The group said yesterday that the investment would push its expansion and replacement programmes this year to R1 billion.
Chief executive Andries Greyling said it was necessary to invest in the business as student numbers continue to increase every year.
“Our learner numbers have increased by 13percent to 57173 students in the six months to end June,” Greyling said. “There is still a huge demand for private education in the country despite the financial pressure felt by most parents.”
Curro reported a 44 percent increase in headline earnings to R206m for the six months to end June from R143m recorded during the corresponding period last year.
Revenue increased 19 percent to R1.48bn from R1.24bn, boosted by an increase of 13percent in learner numbers. Recurring headline earnings, which excludes once-off charges, increased by 7 percent to R153m.
The group said a once-off permanent reversal of a deferred tax liability of R53m decreased the effective tax rate to 2percent.
Headline earnings per share increased 44percent to 50cents a share, while recurring headline earnings per share rose 7percent to 37.1c.
Earnings before interest, tax, depreciation and amortisation increased by 21percent to R415m.
The group did not pay an interim dividend.
Greyling said Curro was positioned for growth and would focus on increasing utilisation of the existing school infrastructure capacity in the short to medium term.
He said major projects were currently under way at Curro Vanderbijlpark, Building Blocks in Midrand, Curro Hillcrest and Curro Academy Pretoria.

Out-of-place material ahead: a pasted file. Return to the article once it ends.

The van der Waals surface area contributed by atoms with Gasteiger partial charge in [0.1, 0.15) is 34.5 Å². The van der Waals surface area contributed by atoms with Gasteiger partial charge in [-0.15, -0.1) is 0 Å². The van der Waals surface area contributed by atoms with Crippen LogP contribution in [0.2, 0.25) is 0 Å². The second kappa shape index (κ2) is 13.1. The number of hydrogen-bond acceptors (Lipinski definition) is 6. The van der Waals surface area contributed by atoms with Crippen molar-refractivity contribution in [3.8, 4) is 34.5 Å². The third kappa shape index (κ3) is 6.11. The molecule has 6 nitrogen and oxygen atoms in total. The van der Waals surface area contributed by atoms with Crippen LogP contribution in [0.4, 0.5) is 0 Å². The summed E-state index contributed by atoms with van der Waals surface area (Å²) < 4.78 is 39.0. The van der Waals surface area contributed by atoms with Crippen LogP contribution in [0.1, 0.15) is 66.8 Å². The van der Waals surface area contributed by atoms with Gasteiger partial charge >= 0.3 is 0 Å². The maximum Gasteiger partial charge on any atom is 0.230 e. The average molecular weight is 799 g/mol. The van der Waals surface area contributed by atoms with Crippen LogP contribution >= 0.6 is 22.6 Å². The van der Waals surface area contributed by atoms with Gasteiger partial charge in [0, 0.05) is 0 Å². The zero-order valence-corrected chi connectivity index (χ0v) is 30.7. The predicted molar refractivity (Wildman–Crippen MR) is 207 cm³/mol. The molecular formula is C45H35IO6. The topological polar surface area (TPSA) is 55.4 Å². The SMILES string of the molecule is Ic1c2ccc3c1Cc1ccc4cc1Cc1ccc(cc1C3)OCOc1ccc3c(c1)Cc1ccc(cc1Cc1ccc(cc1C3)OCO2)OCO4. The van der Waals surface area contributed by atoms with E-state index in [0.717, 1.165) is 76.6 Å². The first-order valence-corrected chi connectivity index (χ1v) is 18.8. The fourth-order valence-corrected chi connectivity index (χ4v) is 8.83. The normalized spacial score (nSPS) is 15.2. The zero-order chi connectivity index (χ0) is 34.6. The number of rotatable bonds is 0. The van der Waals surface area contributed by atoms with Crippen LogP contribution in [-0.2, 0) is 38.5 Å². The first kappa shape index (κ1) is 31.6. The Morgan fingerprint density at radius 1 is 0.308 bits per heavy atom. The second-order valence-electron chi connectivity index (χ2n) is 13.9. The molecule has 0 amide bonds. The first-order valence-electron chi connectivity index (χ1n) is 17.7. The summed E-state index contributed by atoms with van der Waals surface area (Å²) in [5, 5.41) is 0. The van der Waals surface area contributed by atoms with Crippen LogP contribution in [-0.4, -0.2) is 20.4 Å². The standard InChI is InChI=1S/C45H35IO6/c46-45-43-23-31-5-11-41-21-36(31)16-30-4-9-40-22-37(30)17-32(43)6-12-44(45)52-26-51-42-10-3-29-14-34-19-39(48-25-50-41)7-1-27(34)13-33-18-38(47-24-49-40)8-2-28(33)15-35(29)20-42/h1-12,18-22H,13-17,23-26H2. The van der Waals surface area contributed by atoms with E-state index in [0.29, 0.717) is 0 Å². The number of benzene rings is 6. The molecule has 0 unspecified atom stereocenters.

“The estimated investment for expansion and replacement of assets in 2019 is R1bn, but it is a necessary undertaking for us as a business and for our learners who will be the beneficiaries of our enhanced facilities,” Greyling added.
Nolwandle Mthombeni, an equity analyst at Mergence Investment Managers, said the figures inflated by some restatements that have to do with deferred tax.
Mthombeni said share price reactions in the last 18 months reflected poor sentiment as management failed to meet market expectations.
“Curro is currently in a high capex cycle and is very leveraged, so the ability to generate sufficient cash to pay off debt is key,” Mthombeni said. “The net cash generated from operations was up only 1percent despite the reported 44percent. So the underlying operational performance was disappointing, given that it is meant to be in a growth phase.”
Curro shares rose 6.84 percent on the JSE yesterday to close at R17.80.